Findings

From a critical reading of the “standard” (disciplinary/shareholder, relating to process profitability issues in particular) and the “strategic” (the importance of human capital, relating to innovation issues in particular) approaches, the authors demonstrate how the managers of the newly‐created company (Médiamétrie‐eStat) gradually opted for a renewed, resource‐based corporate governance model.

Originality/value

Contrary to what underlies existing literature addressing corporate governance, this paper shows the need to consider the dynamics involved in the adoption of the corporate governance model when a merger deals with strategic innovation issues.

Details

Corporate Governance: The international journal of business in society, vol. 11 no. 3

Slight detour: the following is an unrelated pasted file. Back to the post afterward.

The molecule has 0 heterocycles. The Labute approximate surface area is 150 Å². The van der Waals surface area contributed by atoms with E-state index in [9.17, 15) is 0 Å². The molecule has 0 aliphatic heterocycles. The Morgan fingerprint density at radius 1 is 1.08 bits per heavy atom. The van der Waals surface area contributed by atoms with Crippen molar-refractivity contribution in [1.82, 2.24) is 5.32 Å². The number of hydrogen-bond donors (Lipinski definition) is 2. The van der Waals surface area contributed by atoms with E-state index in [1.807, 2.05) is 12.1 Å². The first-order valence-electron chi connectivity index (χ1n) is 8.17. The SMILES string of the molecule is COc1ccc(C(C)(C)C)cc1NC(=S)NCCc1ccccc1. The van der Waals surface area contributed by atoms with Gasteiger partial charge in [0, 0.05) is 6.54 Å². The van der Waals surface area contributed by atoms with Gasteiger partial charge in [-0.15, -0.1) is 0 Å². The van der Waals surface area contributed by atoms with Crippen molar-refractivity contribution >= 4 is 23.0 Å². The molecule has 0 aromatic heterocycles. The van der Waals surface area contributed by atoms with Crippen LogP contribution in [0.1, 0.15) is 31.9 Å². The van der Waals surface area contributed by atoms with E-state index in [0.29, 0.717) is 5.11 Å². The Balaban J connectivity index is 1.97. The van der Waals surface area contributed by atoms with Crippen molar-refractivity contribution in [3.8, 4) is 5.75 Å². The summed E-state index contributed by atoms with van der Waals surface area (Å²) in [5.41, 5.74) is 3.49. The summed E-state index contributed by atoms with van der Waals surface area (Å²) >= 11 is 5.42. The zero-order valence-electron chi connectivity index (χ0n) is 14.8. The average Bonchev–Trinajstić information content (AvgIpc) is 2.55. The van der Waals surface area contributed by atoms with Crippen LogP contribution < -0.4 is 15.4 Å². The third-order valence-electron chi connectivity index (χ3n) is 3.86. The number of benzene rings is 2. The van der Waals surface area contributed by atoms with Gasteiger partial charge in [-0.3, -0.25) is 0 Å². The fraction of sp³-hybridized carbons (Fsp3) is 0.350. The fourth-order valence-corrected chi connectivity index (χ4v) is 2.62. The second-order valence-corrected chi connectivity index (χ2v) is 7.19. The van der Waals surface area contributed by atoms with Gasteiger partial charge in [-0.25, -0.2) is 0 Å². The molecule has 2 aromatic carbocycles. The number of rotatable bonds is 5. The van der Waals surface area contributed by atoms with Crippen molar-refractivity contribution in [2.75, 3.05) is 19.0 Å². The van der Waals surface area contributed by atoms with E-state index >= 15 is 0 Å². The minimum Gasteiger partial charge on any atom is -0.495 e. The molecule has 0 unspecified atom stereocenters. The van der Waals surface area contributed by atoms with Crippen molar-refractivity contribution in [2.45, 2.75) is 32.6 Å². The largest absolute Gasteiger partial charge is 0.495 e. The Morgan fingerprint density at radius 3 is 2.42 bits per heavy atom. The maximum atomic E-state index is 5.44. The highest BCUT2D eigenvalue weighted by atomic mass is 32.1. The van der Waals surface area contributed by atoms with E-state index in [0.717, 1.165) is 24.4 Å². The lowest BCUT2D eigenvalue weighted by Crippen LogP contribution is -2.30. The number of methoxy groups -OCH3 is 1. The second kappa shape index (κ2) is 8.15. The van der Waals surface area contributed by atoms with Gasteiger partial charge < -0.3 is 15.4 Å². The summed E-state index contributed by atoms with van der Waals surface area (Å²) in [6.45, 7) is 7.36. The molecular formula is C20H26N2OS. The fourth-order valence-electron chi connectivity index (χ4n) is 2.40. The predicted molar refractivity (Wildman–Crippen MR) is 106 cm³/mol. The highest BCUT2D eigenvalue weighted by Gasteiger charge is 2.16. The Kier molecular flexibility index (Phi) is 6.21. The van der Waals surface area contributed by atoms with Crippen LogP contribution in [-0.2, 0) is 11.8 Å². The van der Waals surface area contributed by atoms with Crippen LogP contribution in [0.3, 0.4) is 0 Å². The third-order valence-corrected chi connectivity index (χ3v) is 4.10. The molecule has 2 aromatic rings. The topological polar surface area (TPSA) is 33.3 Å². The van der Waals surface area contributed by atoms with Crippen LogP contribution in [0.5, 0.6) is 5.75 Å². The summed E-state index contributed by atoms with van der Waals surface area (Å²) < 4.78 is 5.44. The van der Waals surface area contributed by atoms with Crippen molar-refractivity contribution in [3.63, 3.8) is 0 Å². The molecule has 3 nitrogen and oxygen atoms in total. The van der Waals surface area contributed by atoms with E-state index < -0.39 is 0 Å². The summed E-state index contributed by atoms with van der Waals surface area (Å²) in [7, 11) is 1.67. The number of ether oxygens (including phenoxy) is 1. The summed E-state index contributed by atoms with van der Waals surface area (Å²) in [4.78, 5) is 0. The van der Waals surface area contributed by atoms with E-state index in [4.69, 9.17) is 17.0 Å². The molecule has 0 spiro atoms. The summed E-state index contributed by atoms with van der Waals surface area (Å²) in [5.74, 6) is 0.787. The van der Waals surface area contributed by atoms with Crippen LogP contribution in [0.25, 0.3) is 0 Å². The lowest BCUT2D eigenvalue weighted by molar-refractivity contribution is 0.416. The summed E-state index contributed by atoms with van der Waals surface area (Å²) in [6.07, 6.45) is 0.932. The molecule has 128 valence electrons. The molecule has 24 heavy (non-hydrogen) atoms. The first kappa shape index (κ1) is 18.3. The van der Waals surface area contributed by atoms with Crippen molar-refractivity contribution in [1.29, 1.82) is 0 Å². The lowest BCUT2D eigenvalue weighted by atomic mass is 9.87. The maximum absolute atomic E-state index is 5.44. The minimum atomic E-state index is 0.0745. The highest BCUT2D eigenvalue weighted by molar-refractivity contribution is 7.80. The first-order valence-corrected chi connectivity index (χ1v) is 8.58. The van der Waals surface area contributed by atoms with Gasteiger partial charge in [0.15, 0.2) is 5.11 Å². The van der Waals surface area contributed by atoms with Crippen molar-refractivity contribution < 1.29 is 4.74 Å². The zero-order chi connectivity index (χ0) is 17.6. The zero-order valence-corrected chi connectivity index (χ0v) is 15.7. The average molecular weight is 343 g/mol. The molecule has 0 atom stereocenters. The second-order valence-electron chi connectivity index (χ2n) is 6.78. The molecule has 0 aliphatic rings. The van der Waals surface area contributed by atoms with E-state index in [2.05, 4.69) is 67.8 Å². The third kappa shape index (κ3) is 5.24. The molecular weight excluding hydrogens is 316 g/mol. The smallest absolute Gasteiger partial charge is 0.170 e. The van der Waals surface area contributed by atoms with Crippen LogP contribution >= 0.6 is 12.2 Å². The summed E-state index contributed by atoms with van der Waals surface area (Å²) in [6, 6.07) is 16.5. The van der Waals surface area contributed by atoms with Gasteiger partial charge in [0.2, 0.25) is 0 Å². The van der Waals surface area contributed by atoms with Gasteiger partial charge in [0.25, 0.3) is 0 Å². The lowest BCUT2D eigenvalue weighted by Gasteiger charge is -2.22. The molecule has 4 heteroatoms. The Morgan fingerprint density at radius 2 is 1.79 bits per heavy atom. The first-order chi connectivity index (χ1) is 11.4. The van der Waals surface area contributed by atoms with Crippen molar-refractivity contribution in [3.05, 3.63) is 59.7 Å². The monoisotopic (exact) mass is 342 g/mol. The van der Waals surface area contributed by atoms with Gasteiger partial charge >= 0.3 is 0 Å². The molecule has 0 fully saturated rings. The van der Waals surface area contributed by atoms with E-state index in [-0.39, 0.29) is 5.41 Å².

Type: Research Article
ISSN: 1472-0701

Keywords

To view the access options for this content please click here
Article
Publication date: 25 January 2013

Katherine Gundolf, Olivier Meier and Audrey Missonier

The purpose of this research paper is to show to what extent psychological, cultural and behavioural factors can influence on the succession process in the particular case…

Abstract

Purpose

The purpose of this research paper is to show to what extent psychological, cultural and behavioural factors can influence on the succession process in the particular case of family‐run businesses?

Design/methodology/approach

Data on 12 directors of family‐run SME were grouped together on the basis of questions derived from the research question. To do this, the authors operated using a principle guided by cross referencing responses, that is, finding the incidence of elements that make it possible to justify substantively the existence of the category and the common existence of these elements within the cases studied.

Findings